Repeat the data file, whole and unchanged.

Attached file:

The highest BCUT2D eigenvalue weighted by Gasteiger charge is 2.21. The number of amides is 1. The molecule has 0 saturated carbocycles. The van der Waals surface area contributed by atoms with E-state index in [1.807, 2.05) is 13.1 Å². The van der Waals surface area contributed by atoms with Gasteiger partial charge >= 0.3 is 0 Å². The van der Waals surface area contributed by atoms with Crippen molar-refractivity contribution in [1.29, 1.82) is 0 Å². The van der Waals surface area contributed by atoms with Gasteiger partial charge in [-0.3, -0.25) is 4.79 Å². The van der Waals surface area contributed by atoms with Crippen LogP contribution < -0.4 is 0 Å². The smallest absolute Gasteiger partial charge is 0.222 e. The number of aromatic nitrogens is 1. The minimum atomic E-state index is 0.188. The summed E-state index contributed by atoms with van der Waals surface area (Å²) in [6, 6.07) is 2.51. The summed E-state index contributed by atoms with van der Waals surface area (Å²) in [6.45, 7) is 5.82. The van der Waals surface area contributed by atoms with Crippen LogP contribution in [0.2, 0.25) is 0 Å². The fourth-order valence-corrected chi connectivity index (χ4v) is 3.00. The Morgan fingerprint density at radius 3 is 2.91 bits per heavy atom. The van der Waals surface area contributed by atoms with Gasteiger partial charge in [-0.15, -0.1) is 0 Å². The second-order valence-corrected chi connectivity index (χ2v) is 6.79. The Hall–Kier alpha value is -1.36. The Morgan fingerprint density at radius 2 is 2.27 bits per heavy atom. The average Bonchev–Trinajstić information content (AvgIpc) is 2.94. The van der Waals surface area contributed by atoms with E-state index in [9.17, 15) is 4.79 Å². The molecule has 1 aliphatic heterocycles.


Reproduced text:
The highest BCUT2D eigenvalue weighted by Gasteiger charge is 2.21. The number of amides is 1. The molecule has 0 saturated carbocycles. The van der Waals surface area contributed by atoms with E-state index in [1.807, 2.05) is 13.1 Å². The van der Waals surface area contributed by atoms with Gasteiger partial charge >= 0.3 is 0 Å². The van der Waals surface area contributed by atoms with Crippen molar-refractivity contribution in [1.29, 1.82) is 0 Å². The van der Waals surface area contributed by atoms with Gasteiger partial charge in [-0.3, -0.25) is 4.79 Å². The van der Waals surface area contributed by atoms with Crippen LogP contribution < -0.4 is 0 Å². The smallest absolute Gasteiger partial charge is 0.222 e. The number of aromatic nitrogens is 1. The minimum atomic E-state index is 0.188. The summed E-state index contributed by atoms with van der Waals surface area (Å²) in [6, 6.07) is 2.51. The summed E-state index contributed by atoms with van der Waals surface area (Å²) in [6.45, 7) is 5.82. The van der Waals surface area contributed by atoms with Crippen LogP contribution in [0.2, 0.25) is 0 Å². The fourth-order valence-corrected chi connectivity index (χ4v) is 3.00. The Morgan fingerprint density at radius 3 is 2.91 bits per heavy atom. The van der Waals surface area contributed by atoms with Gasteiger partial charge in [-0.15, -0.1) is 0 Å². The second-order valence-corrected chi connectivity index (χ2v) is 6.79. The Hall–Kier alpha value is -1.36. The Morgan fingerprint density at radius 2 is 2.27 bits per heavy atom. The average Bonchev–Trinajstić information content (AvgIpc) is 2.94. The van der Waals surface area contributed by atoms with E-state index in [9.17, 15) is 4.79 Å². The molecule has 1 aliphatic heterocycles.